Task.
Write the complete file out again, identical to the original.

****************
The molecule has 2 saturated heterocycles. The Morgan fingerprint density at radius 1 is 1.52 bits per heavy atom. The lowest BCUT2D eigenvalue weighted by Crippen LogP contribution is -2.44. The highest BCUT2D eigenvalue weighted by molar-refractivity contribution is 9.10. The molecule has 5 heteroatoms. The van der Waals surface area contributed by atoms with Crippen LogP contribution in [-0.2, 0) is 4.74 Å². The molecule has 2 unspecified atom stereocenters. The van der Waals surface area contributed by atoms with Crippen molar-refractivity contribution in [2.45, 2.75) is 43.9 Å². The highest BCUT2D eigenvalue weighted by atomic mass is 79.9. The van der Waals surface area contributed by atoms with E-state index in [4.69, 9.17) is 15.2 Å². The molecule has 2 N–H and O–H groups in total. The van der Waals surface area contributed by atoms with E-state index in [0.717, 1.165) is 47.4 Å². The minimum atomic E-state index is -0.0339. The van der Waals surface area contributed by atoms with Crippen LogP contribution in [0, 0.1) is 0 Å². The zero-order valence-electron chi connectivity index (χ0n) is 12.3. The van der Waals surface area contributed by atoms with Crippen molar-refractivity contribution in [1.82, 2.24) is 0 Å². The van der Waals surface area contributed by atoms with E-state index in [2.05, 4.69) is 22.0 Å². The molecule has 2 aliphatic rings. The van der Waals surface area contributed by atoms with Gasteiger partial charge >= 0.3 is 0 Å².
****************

The molecule has 2 saturated heterocycles. The Morgan fingerprint density at radius 1 is 1.52 bits per heavy atom. The lowest BCUT2D eigenvalue weighted by Crippen LogP contribution is -2.44. The highest BCUT2D eigenvalue weighted by molar-refractivity contribution is 9.10. The molecule has 5 heteroatoms. The van der Waals surface area contributed by atoms with Crippen LogP contribution in [-0.2, 0) is 4.74 Å². The molecule has 2 unspecified atom stereocenters. The van der Waals surface area contributed by atoms with Crippen molar-refractivity contribution in [2.45, 2.75) is 43.9 Å². The highest BCUT2D eigenvalue weighted by atomic mass is 79.9. The van der Waals surface area contributed by atoms with E-state index in [4.69, 9.17) is 15.2 Å². The molecule has 2 N–H and O–H groups in total. The van der Waals surface area contributed by atoms with E-state index in [0.717, 1.165) is 47.4 Å². The minimum atomic E-state index is -0.0339. The van der Waals surface area contributed by atoms with Crippen LogP contribution in [0, 0.1) is 0 Å². The zero-order valence-electron chi connectivity index (χ0n) is 12.3. The van der Waals surface area contributed by atoms with Crippen molar-refractivity contribution in [1.82, 2.24) is 0 Å². The van der Waals surface area contributed by atoms with E-state index in [2.05, 4.69) is 22.0 Å². The molecule has 2 aliphatic rings. The van der Waals surface area contributed by atoms with Gasteiger partial charge >= 0.3 is 0 Å².